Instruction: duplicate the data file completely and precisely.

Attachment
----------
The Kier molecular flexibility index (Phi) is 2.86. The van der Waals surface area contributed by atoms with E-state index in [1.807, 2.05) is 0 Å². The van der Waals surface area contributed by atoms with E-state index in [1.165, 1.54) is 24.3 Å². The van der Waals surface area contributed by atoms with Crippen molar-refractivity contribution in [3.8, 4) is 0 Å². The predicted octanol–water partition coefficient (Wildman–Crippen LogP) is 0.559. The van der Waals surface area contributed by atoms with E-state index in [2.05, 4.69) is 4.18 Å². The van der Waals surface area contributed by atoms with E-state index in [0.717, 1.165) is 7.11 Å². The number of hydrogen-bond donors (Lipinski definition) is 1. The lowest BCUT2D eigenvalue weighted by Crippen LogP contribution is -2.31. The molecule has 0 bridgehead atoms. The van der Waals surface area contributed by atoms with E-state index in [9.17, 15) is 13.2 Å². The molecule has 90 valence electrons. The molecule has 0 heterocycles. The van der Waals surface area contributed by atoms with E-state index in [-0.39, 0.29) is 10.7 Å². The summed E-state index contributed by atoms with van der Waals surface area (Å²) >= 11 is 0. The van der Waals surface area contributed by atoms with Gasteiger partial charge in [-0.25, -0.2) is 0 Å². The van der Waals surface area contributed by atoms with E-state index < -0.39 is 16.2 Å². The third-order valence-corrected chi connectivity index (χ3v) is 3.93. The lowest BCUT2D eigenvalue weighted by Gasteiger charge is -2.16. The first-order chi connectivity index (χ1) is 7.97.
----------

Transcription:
The Kier molecular flexibility index (Phi) is 2.86. The van der Waals surface area contributed by atoms with E-state index in [1.807, 2.05) is 0 Å². The van der Waals surface area contributed by atoms with E-state index in [1.165, 1.54) is 24.3 Å². The van der Waals surface area contributed by atoms with Crippen molar-refractivity contribution in [3.8, 4) is 0 Å². The predicted octanol–water partition coefficient (Wildman–Crippen LogP) is 0.559. The van der Waals surface area contributed by atoms with E-state index in [2.05, 4.69) is 4.18 Å². The van der Waals surface area contributed by atoms with E-state index in [0.717, 1.165) is 7.11 Å². The number of hydrogen-bond donors (Lipinski definition) is 1. The lowest BCUT2D eigenvalue weighted by Crippen LogP contribution is -2.31. The molecule has 0 bridgehead atoms. The van der Waals surface area contributed by atoms with E-state index in [9.17, 15) is 13.2 Å². The molecule has 90 valence electrons. The molecule has 0 heterocycles. The van der Waals surface area contributed by atoms with E-state index in [-0.39, 0.29) is 10.7 Å². The summed E-state index contributed by atoms with van der Waals surface area (Å²) >= 11 is 0. The van der Waals surface area contributed by atoms with Gasteiger partial charge in [-0.25, -0.2) is 0 Å². The van der Waals surface area contributed by atoms with E-state index < -0.39 is 16.2 Å². The third-order valence-corrected chi connectivity index (χ3v) is 3.93. The lowest BCUT2D eigenvalue weighted by Gasteiger charge is -2.16. The first-order chi connectivity index (χ1) is 7.97.